Hey there, time traveller!
This article was published 9/5/2014 (1142 days ago), so information in it may no longer be current.
It's no surprise 50 per cent of Canadians polled have admitted to using Google to self-diagnose injuries. The Internet is full of good information, and I highly recommend providing yourself with as much knowledge as possible from multiple sources. Despite the depth of the online medical knowledge pool, we therapists still encounter many misconceptions and patient confusion when it comes to certain injury terms and beliefs. While there is most likely some difference between beliefs and terminology from one practitioner to another, the majority of these are rock-solid science; straight from my hard-covered friends, Prentice & Arnheim. After polling a few colleagues, here are a few confounding issues that stand out.
Ligament/tendon: Similar in structure -- a ligament is a fibrous band that joins one bone to another and supports a joint, while a tendon is a fibrous band that joins muscle to bone and provides extra length and leverage to that muscle.
Sprain/strain: are terms used to indicate an overload or over-pulling injury to a particular structure. Strains occur in muscles and tendons, while sprains occur only in ligaments. You cannot strain a ligament, nor can you sprain a muscle or tendon. Life is confusing -- I know.
Broken/fractured: "It's not broken, just fractured," is a ridiculous comment I have heard countless times in the clinic. Fractured means exactly that -- broken, and while fracture alone is a synonym for 'break' or 'broken', there are many different kinds of fractures. Some commonly heard terms are: hairline -- not all the way through or without separation; greenstick -- meaning incomplete with a bend; avulsion -- which means a fragment was pulled off the bone via a ligament or tendon. While these are all types of traumatic fractures, stress fractures are 'fatigue' fractures caused by repetitive, low-magnitude stress on a weakened area of bone. The bottom line is, fractured equals broken, and broken equals fractured.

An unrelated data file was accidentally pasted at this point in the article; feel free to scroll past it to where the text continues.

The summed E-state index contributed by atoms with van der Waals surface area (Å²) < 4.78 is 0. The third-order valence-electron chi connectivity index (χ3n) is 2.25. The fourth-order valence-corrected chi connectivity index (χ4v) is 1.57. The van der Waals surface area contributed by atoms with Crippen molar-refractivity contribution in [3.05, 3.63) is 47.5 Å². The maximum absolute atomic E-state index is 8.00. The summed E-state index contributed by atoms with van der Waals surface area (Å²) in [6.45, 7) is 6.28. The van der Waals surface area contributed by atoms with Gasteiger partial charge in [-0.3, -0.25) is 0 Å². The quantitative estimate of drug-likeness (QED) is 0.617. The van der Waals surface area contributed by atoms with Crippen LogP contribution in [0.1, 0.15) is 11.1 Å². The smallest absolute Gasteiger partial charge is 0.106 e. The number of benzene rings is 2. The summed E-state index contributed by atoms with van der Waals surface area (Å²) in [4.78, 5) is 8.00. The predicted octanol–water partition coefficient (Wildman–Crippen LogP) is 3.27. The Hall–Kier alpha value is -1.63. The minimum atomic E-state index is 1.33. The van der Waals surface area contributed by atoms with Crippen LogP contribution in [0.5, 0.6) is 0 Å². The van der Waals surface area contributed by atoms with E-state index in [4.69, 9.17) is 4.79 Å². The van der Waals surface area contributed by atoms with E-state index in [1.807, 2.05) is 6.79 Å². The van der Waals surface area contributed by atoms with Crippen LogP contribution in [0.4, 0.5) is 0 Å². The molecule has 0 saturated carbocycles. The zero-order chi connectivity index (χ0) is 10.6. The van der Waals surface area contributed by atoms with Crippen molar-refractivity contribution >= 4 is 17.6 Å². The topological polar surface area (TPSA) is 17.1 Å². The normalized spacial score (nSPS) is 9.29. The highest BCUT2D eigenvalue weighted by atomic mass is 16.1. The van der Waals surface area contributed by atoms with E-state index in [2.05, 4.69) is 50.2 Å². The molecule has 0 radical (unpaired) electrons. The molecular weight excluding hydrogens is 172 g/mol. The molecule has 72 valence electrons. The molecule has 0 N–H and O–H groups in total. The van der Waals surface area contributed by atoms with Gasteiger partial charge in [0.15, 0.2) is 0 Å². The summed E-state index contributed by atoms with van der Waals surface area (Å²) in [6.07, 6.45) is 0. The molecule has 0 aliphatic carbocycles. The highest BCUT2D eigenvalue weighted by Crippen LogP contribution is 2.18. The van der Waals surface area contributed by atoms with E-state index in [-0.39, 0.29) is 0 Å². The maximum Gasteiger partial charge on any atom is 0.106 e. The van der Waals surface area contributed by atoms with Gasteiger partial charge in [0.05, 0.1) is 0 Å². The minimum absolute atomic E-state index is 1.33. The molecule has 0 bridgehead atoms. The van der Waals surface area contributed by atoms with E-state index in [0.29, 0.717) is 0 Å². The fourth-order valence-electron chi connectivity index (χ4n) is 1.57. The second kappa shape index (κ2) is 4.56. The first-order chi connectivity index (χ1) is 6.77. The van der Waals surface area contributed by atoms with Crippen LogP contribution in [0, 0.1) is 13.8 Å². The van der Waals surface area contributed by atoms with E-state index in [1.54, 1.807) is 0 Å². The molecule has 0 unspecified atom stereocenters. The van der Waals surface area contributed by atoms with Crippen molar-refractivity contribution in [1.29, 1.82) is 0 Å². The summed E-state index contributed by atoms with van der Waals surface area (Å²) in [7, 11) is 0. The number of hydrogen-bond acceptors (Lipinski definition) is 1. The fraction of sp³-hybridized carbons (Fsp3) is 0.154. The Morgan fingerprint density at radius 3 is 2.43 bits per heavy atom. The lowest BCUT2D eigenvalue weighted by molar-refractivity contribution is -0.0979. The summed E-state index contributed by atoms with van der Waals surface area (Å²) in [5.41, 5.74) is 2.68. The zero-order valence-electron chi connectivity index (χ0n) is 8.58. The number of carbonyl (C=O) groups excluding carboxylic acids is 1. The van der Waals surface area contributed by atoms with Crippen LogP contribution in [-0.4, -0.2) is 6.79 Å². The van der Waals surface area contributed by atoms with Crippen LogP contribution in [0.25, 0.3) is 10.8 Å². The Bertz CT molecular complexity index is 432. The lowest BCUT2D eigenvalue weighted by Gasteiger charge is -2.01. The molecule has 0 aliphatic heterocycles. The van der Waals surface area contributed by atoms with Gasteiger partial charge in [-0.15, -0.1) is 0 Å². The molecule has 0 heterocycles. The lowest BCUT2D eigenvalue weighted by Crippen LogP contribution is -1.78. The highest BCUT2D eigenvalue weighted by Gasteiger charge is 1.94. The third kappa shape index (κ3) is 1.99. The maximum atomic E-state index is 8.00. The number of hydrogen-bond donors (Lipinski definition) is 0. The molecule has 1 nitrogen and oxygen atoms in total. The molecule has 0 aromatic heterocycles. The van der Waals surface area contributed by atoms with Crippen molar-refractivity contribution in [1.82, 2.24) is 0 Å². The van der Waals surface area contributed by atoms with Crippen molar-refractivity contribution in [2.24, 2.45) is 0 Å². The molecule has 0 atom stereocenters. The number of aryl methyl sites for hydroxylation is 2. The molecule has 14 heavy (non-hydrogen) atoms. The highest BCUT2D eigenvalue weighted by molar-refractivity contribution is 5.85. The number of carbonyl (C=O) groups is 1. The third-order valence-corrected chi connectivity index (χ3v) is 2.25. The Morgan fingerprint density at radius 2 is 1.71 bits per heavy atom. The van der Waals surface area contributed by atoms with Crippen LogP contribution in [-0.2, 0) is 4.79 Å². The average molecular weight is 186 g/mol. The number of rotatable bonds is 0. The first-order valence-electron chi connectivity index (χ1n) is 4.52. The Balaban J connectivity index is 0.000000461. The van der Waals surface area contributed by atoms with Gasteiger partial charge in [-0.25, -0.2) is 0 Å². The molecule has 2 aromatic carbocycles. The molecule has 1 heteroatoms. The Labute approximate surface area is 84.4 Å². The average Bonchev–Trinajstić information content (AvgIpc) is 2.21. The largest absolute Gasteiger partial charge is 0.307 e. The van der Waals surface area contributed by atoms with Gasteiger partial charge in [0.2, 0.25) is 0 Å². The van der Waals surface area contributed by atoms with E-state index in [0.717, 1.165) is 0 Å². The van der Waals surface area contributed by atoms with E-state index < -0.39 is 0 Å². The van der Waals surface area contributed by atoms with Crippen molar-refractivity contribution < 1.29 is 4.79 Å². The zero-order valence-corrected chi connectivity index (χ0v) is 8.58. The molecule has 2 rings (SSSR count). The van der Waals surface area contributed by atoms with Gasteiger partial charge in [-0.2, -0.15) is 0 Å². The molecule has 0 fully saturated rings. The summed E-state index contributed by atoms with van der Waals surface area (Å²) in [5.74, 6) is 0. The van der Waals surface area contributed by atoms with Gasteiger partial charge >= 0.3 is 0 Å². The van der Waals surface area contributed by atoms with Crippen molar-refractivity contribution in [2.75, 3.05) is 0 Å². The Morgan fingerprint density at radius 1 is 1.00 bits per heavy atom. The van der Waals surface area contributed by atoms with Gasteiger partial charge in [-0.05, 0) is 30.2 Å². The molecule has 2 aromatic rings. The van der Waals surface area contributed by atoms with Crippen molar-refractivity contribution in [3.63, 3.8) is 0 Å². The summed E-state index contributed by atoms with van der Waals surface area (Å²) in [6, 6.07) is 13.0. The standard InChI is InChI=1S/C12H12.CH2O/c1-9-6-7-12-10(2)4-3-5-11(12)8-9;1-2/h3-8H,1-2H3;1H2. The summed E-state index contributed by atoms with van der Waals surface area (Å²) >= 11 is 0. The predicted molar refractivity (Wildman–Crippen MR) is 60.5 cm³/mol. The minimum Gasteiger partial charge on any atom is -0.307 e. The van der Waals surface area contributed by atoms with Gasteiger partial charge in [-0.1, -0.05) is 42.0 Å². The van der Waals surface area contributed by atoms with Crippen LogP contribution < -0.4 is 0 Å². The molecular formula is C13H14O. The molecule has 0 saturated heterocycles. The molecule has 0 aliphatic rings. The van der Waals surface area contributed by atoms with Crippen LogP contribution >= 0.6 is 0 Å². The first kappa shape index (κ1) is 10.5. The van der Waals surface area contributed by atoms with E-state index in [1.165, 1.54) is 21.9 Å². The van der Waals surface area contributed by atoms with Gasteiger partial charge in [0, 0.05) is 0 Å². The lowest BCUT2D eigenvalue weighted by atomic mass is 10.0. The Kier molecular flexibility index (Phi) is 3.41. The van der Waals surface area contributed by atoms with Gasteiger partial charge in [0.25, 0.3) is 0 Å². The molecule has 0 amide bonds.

Rupture/tear: These terms can be used to describe sprains and strains. 'Rupture' is an absolute term, and means 100 per cent. If you ruptured something, it is torn in two pieces that are totally separated. In my books, you cannot partially rupture a structure; that's like saying you half-killed someone -- you either did or didn't. 'Tear' is a term normally broken down into degrees, often into three categories that describe the percentage of fibres in a structure that are thought to be torn. A first-degree tear indicates up to 33 per cent of the fibres in a structure, while second- and third-degree tears indicate 33 to 66 per cent and 66 to 99 per cent, respectively. Pop quiz: What do you call it if it's 100 per cent torn?
Dislocation/subluxation/out-of-place: A dislocation indicates the (two) bones that make up a joint have been pulled apart, beyond the physical limits of the ligaments and capsule that surround and support it. Most importantly, it means the joint remains that way until it is reduced (put back), and afterwards, there is severe injury to the supporting structures around it. A subluxation is a dislocation that spontaneously reduces itself but still results in significant injury afterwards. Both of these typically refer to a traumatic injury.
My personal favourite coined phrase from patients is 'out of place' or 'out of joint.' This is normally used when referring to a chronic injury, and that they themselves or another practitioner simply 'put it back.' Joints can have poor quality of movement or be fixated, but if it is out of place, it is dislocated, and you've got bigger fish to fry than simply hearing a loud pop and going about your business.
How I would love to have everyone on the same page when it comes to terms and phrases -- but that page is my page -- and while Stedman's Concise Medical Dictionary should clear up any quarrels between practitioners, there still seems to be variation and dispute. Wiki-educate yourself by any means possible so if and when you do come in for an assessment, everyone in the room is speaking the same medical language. Don't be so steadfast when it comes to those antiquated or just plain incorrect terms your grandparents threw around, and be open to the appropriate terminology. We know a thing or two about a thing or two.
We welcome your questions. Email firstname.lastname@example.org and you could be featured in a future article. Tim Shantz is a certified athletic therapist and trainer.